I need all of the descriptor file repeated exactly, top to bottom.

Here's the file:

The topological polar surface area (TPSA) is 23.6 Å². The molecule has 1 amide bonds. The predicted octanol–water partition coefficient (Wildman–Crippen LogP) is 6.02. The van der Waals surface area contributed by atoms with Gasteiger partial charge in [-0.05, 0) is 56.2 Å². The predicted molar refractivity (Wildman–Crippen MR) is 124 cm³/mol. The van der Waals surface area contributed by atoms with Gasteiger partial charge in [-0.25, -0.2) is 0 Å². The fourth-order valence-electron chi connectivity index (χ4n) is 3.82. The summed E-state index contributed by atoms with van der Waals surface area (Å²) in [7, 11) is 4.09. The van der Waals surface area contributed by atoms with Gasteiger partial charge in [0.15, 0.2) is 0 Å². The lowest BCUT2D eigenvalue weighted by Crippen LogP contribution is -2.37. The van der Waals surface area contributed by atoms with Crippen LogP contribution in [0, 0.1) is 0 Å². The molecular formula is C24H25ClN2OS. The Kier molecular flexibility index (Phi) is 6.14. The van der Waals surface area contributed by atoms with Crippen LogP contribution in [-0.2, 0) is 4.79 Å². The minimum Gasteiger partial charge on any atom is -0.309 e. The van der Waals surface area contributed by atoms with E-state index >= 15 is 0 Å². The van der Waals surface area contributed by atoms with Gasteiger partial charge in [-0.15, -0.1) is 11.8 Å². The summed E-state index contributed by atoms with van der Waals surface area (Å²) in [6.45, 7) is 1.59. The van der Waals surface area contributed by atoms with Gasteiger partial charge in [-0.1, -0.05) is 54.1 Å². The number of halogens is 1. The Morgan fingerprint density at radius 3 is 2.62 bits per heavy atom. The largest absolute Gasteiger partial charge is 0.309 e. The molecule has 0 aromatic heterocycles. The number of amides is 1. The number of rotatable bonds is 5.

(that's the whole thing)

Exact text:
The topological polar surface area (TPSA) is 23.6 Å². The molecule has 1 amide bonds. The predicted octanol–water partition coefficient (Wildman–Crippen LogP) is 6.02. The van der Waals surface area contributed by atoms with Gasteiger partial charge in [-0.05, 0) is 56.2 Å². The predicted molar refractivity (Wildman–Crippen MR) is 124 cm³/mol. The van der Waals surface area contributed by atoms with Gasteiger partial charge in [-0.25, -0.2) is 0 Å². The fourth-order valence-electron chi connectivity index (χ4n) is 3.82. The summed E-state index contributed by atoms with van der Waals surface area (Å²) in [7, 11) is 4.09. The van der Waals surface area contributed by atoms with Gasteiger partial charge in [0.15, 0.2) is 0 Å². The lowest BCUT2D eigenvalue weighted by Crippen LogP contribution is -2.37. The van der Waals surface area contributed by atoms with Crippen LogP contribution in [0, 0.1) is 0 Å². The molecular formula is C24H25ClN2OS. The Kier molecular flexibility index (Phi) is 6.14. The van der Waals surface area contributed by atoms with Crippen LogP contribution in [-0.2, 0) is 4.79 Å². The minimum Gasteiger partial charge on any atom is -0.309 e. The van der Waals surface area contributed by atoms with E-state index >= 15 is 0 Å². The van der Waals surface area contributed by atoms with Gasteiger partial charge in [-0.15, -0.1) is 11.8 Å². The summed E-state index contributed by atoms with van der Waals surface area (Å²) in [6.45, 7) is 1.59. The van der Waals surface area contributed by atoms with Gasteiger partial charge in [-0.1, -0.05) is 54.1 Å². The number of halogens is 1. The Morgan fingerprint density at radius 3 is 2.62 bits per heavy atom. The largest absolute Gasteiger partial charge is 0.309 e. The molecule has 0 aromatic heterocycles. The number of amides is 1. The number of rotatable bonds is 5.